What is a Dry Sink?

Malcolm Tatum
Malcolm Tatum

The dry sink is a basin used for basic hygiene functions that is not connected with a plumbing system. Used extensively in the days before indoor plumbing, such sinks were considered valuable kitchen accessories as well as ideal for placement in bedrooms a washroom, or other areas where people would wash or shave. While considered to be more of a decorative accessory today, it is still possible to purchase one that is fully functional.

A dry sink is not connected to a plumbing system, though it is still used for basic hygiene functions.
A dry sink is not connected to a plumbing system, though it is still used for basic hygiene functions.

When it comes to the basic design for a dry sink, the construction involves a cabinet that is coupled with a simple washbasin installed in the top. Cabinets may be created using traditional hardwoods or make use of various metals for a more contemporary appearance. The washbasins are traditionally constructed with copper, although aluminum or stainless steel is often used today. The basin does not feature a drain, but it is not uncommon for it to be constructed for easy removal from the cabinet, making it possible to move it outside and dump the used water.

Dry sinks can still be purchased today, though they are often placed under faucets, which gives them a modern spin.
Dry sinks can still be purchased today, though they are often placed under faucets, which gives them a modern spin.

In early times, the cabinet normally included an open front that was covered by two doors. The interior could be used to store shaving supplies, towels, and other toiletry items. The surface of the sink was normally large enough to allow a pitcher and porcelain basin to sit alongside the recessed copper basin. This made it possible to pour water into both basins, a feature that was especially helpful with washing and rinsing dishes and other crockery.

While indoor plumbing has made the dry sink functionally obsolete, there are still situations where this type of household accessory is very desirable. Rustic cabins with no running water often make use of one as a means of allowing residents to wash up in the morning or a way to clean vegetables before cooking. In other applications, it can be used as a decorating accent in rooms that are designed to recall the styles of past eras.

Purchasing this type of sink is usually not a difficult task, and many furniture stores are happy to special order them on request. It is also possible to purchase plans for constructing a simple one. The plans usually come with step-by-step instructions as well as a listing of materials and tools needed to complete the project. While purchasing a professionally constructed dry sink may be costly, making one at home is much less expensive and also allows the home owner to alter the design slightly if desired.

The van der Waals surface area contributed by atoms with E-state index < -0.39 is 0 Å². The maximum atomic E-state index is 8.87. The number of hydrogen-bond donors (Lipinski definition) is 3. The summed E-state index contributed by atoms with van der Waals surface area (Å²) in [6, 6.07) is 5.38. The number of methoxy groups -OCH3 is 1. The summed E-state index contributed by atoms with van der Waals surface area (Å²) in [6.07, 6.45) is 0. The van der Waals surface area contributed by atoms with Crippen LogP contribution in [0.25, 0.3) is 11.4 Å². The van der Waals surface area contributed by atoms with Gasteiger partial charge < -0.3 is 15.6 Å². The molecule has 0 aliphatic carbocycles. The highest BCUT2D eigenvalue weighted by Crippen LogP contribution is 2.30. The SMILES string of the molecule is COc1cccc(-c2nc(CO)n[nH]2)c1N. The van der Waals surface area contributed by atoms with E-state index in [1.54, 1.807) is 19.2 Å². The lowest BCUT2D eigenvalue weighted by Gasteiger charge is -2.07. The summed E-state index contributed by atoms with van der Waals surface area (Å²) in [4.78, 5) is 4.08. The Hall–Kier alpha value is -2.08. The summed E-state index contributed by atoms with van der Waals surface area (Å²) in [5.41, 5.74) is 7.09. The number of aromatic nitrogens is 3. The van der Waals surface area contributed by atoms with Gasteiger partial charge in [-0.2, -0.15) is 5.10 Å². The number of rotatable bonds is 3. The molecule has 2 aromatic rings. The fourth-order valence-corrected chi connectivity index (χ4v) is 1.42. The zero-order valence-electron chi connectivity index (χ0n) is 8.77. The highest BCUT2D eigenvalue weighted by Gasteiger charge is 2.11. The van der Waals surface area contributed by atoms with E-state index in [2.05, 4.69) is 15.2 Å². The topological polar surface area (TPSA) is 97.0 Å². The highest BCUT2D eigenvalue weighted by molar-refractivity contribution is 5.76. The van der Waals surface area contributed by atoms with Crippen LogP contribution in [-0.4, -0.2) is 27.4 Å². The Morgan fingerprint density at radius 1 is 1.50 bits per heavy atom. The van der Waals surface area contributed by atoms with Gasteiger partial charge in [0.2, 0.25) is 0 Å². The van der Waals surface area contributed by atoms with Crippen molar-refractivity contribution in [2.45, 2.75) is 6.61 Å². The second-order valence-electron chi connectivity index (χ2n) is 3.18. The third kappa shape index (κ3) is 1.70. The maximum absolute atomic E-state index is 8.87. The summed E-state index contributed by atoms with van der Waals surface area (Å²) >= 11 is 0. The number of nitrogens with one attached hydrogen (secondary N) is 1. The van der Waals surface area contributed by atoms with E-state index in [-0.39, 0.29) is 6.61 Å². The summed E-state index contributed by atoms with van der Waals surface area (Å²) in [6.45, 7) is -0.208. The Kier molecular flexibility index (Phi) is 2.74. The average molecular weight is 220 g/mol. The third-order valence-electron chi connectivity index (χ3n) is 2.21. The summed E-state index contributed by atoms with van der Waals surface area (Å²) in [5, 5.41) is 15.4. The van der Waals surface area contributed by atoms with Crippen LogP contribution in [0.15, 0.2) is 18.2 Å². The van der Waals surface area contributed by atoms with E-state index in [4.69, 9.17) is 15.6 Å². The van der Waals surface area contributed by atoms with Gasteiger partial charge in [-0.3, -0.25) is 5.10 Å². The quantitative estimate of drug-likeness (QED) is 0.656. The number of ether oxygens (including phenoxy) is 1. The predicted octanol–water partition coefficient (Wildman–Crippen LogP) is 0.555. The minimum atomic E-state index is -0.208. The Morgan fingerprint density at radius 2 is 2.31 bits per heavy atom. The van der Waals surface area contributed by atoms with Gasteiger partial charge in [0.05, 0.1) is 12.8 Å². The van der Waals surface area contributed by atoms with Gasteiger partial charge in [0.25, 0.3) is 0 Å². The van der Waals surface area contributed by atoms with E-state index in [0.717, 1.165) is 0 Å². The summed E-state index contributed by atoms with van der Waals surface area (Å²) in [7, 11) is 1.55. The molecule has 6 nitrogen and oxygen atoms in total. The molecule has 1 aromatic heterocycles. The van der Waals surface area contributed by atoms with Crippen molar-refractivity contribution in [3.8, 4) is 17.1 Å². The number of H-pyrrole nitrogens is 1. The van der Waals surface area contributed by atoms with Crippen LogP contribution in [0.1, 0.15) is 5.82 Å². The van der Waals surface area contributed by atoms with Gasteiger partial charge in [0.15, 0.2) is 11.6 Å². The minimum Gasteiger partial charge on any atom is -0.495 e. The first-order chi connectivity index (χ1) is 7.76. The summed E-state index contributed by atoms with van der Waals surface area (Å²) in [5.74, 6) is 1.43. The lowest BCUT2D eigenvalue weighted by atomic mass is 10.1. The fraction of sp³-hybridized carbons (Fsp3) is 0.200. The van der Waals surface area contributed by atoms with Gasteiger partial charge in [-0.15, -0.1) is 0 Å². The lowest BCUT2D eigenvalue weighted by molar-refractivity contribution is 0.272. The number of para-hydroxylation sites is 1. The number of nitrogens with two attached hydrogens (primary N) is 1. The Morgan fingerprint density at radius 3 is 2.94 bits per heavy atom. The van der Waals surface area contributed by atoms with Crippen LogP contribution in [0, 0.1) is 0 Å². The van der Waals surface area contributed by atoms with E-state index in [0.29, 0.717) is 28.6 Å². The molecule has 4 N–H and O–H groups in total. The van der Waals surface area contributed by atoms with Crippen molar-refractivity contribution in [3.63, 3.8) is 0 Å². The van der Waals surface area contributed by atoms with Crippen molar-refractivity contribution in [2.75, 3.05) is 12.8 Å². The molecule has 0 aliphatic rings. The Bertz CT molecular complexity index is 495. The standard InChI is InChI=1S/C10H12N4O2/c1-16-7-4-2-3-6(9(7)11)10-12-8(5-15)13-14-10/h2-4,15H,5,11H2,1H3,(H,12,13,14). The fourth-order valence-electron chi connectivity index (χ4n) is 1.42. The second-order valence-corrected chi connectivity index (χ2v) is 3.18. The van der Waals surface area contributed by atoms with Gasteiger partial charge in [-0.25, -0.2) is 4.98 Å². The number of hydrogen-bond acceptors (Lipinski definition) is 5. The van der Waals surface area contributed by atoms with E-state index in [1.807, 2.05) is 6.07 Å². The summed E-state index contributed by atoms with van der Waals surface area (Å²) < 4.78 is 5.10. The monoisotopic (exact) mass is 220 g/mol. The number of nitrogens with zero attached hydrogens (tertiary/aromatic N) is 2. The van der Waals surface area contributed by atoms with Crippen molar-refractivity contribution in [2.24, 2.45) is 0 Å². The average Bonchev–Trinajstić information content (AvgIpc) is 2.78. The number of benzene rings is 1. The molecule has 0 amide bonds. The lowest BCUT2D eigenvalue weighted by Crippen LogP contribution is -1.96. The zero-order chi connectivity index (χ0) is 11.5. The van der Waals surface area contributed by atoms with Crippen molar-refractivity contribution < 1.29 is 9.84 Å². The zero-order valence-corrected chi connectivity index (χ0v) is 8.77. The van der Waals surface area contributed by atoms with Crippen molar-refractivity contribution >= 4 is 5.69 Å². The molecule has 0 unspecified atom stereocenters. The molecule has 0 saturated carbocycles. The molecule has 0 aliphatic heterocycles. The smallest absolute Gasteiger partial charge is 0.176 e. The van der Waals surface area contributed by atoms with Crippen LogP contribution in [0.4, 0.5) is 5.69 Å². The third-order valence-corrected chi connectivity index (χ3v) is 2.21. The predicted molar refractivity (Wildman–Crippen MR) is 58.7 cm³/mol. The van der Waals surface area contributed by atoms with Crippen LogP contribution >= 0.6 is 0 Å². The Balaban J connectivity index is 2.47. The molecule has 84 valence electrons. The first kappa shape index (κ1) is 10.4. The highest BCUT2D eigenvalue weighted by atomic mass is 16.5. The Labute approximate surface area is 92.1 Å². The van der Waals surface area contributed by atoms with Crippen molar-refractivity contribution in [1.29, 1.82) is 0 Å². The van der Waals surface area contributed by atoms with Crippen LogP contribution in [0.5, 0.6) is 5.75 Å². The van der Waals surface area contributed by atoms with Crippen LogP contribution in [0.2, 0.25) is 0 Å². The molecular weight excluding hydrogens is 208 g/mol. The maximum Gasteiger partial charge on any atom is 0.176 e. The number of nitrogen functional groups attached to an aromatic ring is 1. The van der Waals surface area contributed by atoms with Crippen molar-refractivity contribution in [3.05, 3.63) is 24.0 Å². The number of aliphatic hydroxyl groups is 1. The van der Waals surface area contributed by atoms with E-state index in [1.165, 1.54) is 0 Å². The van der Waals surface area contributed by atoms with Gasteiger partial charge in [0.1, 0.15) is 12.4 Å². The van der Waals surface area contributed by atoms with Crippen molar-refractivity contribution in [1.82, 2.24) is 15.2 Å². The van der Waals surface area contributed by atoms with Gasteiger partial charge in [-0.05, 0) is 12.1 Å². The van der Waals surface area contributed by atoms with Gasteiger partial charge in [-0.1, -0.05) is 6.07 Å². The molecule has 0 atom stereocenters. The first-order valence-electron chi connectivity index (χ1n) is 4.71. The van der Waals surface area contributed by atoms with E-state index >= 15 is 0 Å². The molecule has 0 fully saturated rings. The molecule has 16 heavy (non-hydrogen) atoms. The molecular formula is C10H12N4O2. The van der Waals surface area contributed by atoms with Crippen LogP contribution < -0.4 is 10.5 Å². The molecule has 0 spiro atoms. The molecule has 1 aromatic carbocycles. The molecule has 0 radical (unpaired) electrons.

Malcolm Tatum
Malcolm Tatum

After many years in the teleconferencing industry, Michael decided to embrace his passion for trivia, research, and writing by becoming a full-time freelance writer. Since then, he has contributed articles to a variety of print and online publications, including wiseGEEK, and his work has also appeared in poetry collections, devotional anthologies, and several newspapers. Malcolm’s other interests include collecting vinyl records, minor league baseball, and cycling.

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Discussion Comments


To Ellipse: I saw that too. Was that not the neatest thing? That would be a fun, fantastic thing to have in an old Victorian home. I'd love to have one just to play with!


The larger dry sink cupboards had a large opening for the "sink", which would have been a tub or basin, and were primarily used in the kitchen. Usually these dry sinks would have shelves or cupboards above the sink area and below. These items are now popular among people who buy antiques for their homes and are often used as buffets in the dining room. Whether restored or left to their rustic look, these cabinets make unique decorative statements.


I recently saw a form of an antique dry sink on Antiques Roadshow. It was actually a dresser, but the top swiveled out to reveal a small sink with a faucet. There was a reservoir cabinet above the faucet where the person would pour water and this water would flow from the faucet when it was turned on. The water would then drain out into a receptacle inside a cabinet under the sink. It also had a mirror that could swing out for shaving, etc. To me, this was a unique and more functional form of the dry sink because it had a dual purpose as a sink and a clothing storage unit. I have a feeling though that this form of dry sink was probably only affordable to the more well-to-do or wealthy families.

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